New STEM Academy opens at Cincinnati State

Cincinnati is home to one of just three new state-sponsored STEM community charter schools in opening in Ohio this fall.

The STEM (or Science, Technology, Engineering and Math) Academy, a high school, is housed at Cincinnati State, and opened its doors Sept. 4. The other two new community schools are in Cleveland and Dayton, sponsored by local public schools systems and universities.

STEM schools are highly focused on developing science and math skills, with a emphasis on project-based learning and partnerships with the local community.

The city already has two other STEM schools: Taft STEM Elementary and Hughes STEM High School. Both are part of Cincinnati Public Schools.

These state-sponsored schools are non-profit and students don't have to pay tuition to attend. Through the partnership with Cincinnati State, STEM Academy students can take part in dual enrollment, earning college credit at no cost. Students who choose could earn up to an Associate's degree while still in high school.

Like most STEM programs in Ohio, the new program one is on a growth path. This year's enrollment was limited to 200 students. Plans are to expand to 800 students in four grades and also offer a full slate of athletics.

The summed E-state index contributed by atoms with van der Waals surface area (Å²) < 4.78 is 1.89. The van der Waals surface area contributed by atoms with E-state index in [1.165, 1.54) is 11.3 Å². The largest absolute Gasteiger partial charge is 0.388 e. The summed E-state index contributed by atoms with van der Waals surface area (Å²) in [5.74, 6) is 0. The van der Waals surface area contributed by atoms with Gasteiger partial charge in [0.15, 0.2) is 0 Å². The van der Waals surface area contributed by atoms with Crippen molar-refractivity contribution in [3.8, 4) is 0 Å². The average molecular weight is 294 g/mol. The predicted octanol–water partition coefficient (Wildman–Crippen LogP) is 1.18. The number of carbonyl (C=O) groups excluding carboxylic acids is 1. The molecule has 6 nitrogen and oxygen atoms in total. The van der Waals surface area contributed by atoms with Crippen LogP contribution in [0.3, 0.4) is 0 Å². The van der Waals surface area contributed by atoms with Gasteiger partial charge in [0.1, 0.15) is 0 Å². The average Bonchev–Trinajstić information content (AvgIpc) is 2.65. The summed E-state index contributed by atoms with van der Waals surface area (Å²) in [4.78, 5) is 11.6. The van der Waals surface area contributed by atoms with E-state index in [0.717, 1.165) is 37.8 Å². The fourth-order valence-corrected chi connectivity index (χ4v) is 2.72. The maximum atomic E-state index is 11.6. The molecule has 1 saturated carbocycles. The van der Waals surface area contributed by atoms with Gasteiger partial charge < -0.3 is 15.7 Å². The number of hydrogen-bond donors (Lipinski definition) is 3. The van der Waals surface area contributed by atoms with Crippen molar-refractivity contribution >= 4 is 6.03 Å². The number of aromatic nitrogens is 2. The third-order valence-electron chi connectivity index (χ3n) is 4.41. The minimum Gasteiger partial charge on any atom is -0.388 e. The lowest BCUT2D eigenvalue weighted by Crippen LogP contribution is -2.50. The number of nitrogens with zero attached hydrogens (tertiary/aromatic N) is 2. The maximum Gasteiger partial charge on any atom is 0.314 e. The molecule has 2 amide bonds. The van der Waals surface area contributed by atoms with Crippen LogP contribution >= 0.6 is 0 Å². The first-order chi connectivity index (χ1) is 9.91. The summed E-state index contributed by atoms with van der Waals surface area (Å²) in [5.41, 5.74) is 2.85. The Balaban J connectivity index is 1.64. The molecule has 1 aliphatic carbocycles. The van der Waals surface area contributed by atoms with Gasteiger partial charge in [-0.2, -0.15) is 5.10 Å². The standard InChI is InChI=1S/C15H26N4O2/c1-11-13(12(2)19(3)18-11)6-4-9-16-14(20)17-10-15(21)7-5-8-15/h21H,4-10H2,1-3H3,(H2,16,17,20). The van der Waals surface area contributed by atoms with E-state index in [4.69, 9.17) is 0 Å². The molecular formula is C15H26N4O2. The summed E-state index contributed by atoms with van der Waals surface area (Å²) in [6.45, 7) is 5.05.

The STEM Academy is focused on students who haven't fared well in traditional schooling and may have turned to a GED program. or dropped out of school instead, says Beth Hensley, superintendent of The STEM Academy.

“The interest shown in this project has been quite encouraging,” Hensley says. “To date we’ve hired an individual with a PhD in biology, two engineers with extensive professional and industry experience, and in many cases individuals with extensive teaching experience as well as significant professional experience."

The STEM Academy will be housed in leased space in the engineering wing of the main building on Cincinnati State’s Clifton campus. Students will wear uniforms and work on provided laptops. Meals will be served by the College's culinary program in a cafeteria solely for the high schoolers.

By Feoshia H. Davis
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